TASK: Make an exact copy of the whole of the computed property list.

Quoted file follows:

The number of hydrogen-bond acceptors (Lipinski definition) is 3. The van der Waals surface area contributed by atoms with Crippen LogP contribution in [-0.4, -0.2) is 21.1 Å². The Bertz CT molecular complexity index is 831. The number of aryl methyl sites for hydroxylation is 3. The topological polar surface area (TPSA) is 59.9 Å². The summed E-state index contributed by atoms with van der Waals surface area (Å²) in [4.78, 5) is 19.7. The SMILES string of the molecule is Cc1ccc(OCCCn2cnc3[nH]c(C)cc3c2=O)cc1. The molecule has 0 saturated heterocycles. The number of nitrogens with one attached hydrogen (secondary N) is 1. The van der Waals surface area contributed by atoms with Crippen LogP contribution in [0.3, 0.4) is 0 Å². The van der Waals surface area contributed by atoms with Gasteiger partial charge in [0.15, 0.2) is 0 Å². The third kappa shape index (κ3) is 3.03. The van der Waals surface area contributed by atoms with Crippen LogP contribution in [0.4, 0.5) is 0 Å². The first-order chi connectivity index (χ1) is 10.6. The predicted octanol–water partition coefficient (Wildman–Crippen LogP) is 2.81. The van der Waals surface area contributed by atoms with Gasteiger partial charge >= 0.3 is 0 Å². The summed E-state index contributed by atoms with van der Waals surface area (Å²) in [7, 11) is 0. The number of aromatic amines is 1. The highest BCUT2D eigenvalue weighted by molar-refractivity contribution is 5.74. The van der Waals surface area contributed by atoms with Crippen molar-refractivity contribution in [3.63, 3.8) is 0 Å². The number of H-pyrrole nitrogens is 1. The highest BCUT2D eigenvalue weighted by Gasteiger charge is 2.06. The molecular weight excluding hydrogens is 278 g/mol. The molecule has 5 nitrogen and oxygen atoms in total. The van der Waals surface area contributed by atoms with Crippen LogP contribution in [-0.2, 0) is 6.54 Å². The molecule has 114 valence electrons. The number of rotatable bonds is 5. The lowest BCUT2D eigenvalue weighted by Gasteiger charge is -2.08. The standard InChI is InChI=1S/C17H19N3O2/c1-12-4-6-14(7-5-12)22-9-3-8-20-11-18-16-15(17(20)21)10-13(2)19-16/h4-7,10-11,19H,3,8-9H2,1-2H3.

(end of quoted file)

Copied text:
The number of hydrogen-bond acceptors (Lipinski definition) is 3. The van der Waals surface area contributed by atoms with Crippen LogP contribution in [-0.4, -0.2) is 21.1 Å². The Bertz CT molecular complexity index is 831. The number of aryl methyl sites for hydroxylation is 3. The topological polar surface area (TPSA) is 59.9 Å². The summed E-state index contributed by atoms with van der Waals surface area (Å²) in [4.78, 5) is 19.7. The SMILES string of the molecule is Cc1ccc(OCCCn2cnc3[nH]c(C)cc3c2=O)cc1. The molecule has 0 saturated heterocycles. The number of nitrogens with one attached hydrogen (secondary N) is 1. The van der Waals surface area contributed by atoms with Crippen LogP contribution in [0.3, 0.4) is 0 Å². The van der Waals surface area contributed by atoms with Gasteiger partial charge in [0.15, 0.2) is 0 Å². The third kappa shape index (κ3) is 3.03. The van der Waals surface area contributed by atoms with Crippen LogP contribution in [0.4, 0.5) is 0 Å². The first-order chi connectivity index (χ1) is 10.6. The predicted octanol–water partition coefficient (Wildman–Crippen LogP) is 2.81. The van der Waals surface area contributed by atoms with Gasteiger partial charge >= 0.3 is 0 Å². The summed E-state index contributed by atoms with van der Waals surface area (Å²) in [7, 11) is 0. The number of aromatic amines is 1. The highest BCUT2D eigenvalue weighted by molar-refractivity contribution is 5.74. The van der Waals surface area contributed by atoms with Crippen molar-refractivity contribution in [3.63, 3.8) is 0 Å². The number of H-pyrrole nitrogens is 1. The highest BCUT2D eigenvalue weighted by Gasteiger charge is 2.06. The molecular weight excluding hydrogens is 278 g/mol. The molecule has 5 nitrogen and oxygen atoms in total. The van der Waals surface area contributed by atoms with Crippen LogP contribution in [-0.2, 0) is 6.54 Å². The molecule has 114 valence electrons. The number of rotatable bonds is 5. The lowest BCUT2D eigenvalue weighted by Gasteiger charge is -2.08. The standard InChI is InChI=1S/C17H19N3O2/c1-12-4-6-14(7-5-12)22-9-3-8-20-11-18-16-15(17(20)21)10-13(2)19-16/h4-7,10-11,19H,3,8-9H2,1-2H3.